- Completing physical labor without the proper equipment
- Use of force to complete a task
Injuries resulting from motion that causes stress or strain on some part of the body due to the repetitive nature of the task usually don’t involve strenuous effort, like heavy lifting. Everyday repetitive work activities that could cause overexertion injuries include:
- Using a computer mouse
- Packaging goods
- Stocking shelves
- Repetitive use of manual tools including screwdrivers, knives, musical or medical instruments
Work injuries arising from a single or prolonged instance of free bodily motion include:
- Walking or running without another incident such as lower-level or same-level falls
It’s important to note that worker overexertion injuries can be caused by many other activities and motions, many of which are not included in these lists.
What Deadlines Should Potential Workers’ Compensation Claimants Know About?
Anyone who sustains a workplace injury or illness should be aware of some crucial deadlines. Lacking knowledge about these deadlines or not adhering to them can lead to a denied workers’ comp or personal injury claim.
Most injured workers know about their injury the day that it happens. They have two years to file a workers’ comp claim. However, they only have 90 days to report the injury to their employer.
Suppose an employee succumbs to their work-related injuries. In that case, their dependents (or their parents if there are no dependents) have up to two years after the death to file a claim for workers’ comp benefits.
Exceptions to Legal Deadlines
For workers who have a work-related illness or overexertion or overuse injury, they have the same amount of time. However, the clock doesn’t start running until the day they are diagnosed with their injury or should have reasonably known about their injury.
If the injured worker is a minor under 18, the clock doesn’t run until their 18th birthday. In cases where the employee is mentally incapacitated or cognitively disabled due to their workplace injury, the clock doesn’t start until the incapacity or disability ends or when they die.
Deadlines for Personal Injury Claims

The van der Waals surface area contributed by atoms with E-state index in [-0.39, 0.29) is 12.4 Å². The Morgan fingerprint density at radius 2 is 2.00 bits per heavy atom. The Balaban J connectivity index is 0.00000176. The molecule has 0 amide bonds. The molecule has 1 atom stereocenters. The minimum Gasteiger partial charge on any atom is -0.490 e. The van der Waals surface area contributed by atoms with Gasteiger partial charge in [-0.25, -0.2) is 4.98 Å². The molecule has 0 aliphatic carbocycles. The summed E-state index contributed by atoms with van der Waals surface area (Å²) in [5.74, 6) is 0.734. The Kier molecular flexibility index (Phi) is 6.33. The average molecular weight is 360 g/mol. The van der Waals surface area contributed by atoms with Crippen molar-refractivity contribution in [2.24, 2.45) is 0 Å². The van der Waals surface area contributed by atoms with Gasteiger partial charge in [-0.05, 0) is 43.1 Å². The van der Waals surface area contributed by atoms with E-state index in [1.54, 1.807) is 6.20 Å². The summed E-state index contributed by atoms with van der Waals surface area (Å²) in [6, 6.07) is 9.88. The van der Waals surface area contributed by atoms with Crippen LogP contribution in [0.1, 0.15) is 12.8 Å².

Sometimes, injured workers can file a personal injury claim in addition to their workers’ comp claim. However, they cannot file a personal injury claim against their employers or any coworkers. A personal injury claim will only be viable if their injuries involved a defective piece of equipment or machinery or a third party, such as a contractor or subcontractor, contributed to their injury. In South Carolina, the statute of limitations or deadline to file a personal injury claim is three years from the date of their injury.
Suppose an injured party fails to adhere to any of these deadlines. In that case, they will more than likely lose their ability to seek compensation for their injuries. It’s essential to hire an experienced South Carolina workers’ compensation attorney as soon as possible after your injury. This will help ensure that you are aware of the critical deadlines involved in your case and that you don’t miss any of them.
What to Do If You Suffer an Overexertion Injury at Work
You try your best to follow the appropriate procedures, use the correct equipment for the job, and stay safe while working. However, you can still suffer an overexertion injury. Here’s what you should do if you are injured on the job:
- Get medical attention—if you are severely injured, go to the nearest emergency room. If not, be sure to see a doctor as soon as possible after your injury. You can check with your employer to determine which workers’ comp insurance covers doctors in the area.
- Inform your supervisor—Take this step as soon as possible. You can also report it to the director of human resources at your workplace. Don’t wait to see if your injury will improve or for it to get worse.
- Get an experienced South Carolina workers’ compensation attorney on your side—Don’t accept any workers’ compensation settlements until you have met and discussed your claim with an attorney.
Did You Suffer an Overexertion Injury On the Job? An Experienced South Carolina Workers’ Compensation Lawyer Can Help
When you hire an experienced South Carolina workers’ compensation attorney at the Davie Aylor Law Offices, you have a dedicated workers’ comp advocate on your side. We can help you with every aspect of your claim and work to maximize your compensation. Contact us online or call (843) 744-4444 today to schedule a complimentary South Carolina workers’ comp case evaluation. The sooner you reach out, the more we can help your claim.